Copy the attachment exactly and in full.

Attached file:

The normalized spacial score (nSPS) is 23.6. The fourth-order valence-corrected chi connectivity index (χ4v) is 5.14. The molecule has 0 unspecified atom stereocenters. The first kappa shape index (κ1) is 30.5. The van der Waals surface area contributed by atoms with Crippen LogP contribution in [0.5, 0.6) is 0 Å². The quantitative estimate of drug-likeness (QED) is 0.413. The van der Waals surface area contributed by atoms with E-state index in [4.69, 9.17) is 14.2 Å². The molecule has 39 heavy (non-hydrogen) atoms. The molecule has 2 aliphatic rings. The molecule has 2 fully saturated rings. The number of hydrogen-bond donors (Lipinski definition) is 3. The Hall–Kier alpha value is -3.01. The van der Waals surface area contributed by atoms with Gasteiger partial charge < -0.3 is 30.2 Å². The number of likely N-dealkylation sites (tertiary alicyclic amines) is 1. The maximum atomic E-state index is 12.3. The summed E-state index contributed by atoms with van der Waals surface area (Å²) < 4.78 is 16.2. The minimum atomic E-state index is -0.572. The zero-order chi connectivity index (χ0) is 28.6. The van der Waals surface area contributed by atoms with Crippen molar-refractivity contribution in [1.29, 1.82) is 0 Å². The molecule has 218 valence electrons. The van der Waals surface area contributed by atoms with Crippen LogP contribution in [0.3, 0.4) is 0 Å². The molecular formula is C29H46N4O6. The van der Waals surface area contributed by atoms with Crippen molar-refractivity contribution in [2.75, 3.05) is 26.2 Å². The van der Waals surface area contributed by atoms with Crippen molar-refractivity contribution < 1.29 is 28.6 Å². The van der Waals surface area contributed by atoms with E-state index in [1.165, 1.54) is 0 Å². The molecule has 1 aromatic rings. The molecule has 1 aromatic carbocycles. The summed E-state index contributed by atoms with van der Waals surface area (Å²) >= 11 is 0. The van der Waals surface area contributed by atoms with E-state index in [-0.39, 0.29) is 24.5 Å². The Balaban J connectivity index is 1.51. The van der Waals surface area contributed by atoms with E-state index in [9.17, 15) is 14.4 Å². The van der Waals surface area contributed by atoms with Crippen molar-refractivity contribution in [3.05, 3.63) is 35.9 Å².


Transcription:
The normalized spacial score (nSPS) is 23.6. The fourth-order valence-corrected chi connectivity index (χ4v) is 5.14. The molecule has 0 unspecified atom stereocenters. The first kappa shape index (κ1) is 30.5. The van der Waals surface area contributed by atoms with Crippen LogP contribution in [0.5, 0.6) is 0 Å². The quantitative estimate of drug-likeness (QED) is 0.413. The van der Waals surface area contributed by atoms with E-state index in [4.69, 9.17) is 14.2 Å². The molecule has 39 heavy (non-hydrogen) atoms. The molecule has 2 aliphatic rings. The molecule has 2 fully saturated rings. The number of hydrogen-bond donors (Lipinski definition) is 3. The Hall–Kier alpha value is -3.01. The van der Waals surface area contributed by atoms with Gasteiger partial charge < -0.3 is 30.2 Å². The number of likely N-dealkylation sites (tertiary alicyclic amines) is 1. The maximum atomic E-state index is 12.3. The summed E-state index contributed by atoms with van der Waals surface area (Å²) < 4.78 is 16.2. The minimum atomic E-state index is -0.572. The zero-order chi connectivity index (χ0) is 28.6. The van der Waals surface area contributed by atoms with Crippen molar-refractivity contribution in [1.29, 1.82) is 0 Å². The molecule has 218 valence electrons. The van der Waals surface area contributed by atoms with Crippen LogP contribution in [0.3, 0.4) is 0 Å². The molecular formula is C29H46N4O6. The van der Waals surface area contributed by atoms with Crippen molar-refractivity contribution in [2.75, 3.05) is 26.2 Å². The van der Waals surface area contributed by atoms with Crippen molar-refractivity contribution < 1.29 is 28.6 Å². The van der Waals surface area contributed by atoms with E-state index in [1.165, 1.54) is 0 Å². The molecule has 1 aromatic rings. The molecule has 1 aromatic carbocycles. The summed E-state index contributed by atoms with van der Waals surface area (Å²) >= 11 is 0. The van der Waals surface area contributed by atoms with E-state index in [-0.39, 0.29) is 24.5 Å². The Balaban J connectivity index is 1.51. The van der Waals surface area contributed by atoms with E-state index in [9.17, 15) is 14.4 Å². The van der Waals surface area contributed by atoms with Crippen molar-refractivity contribution in [3.05, 3.63) is 35.9 Å².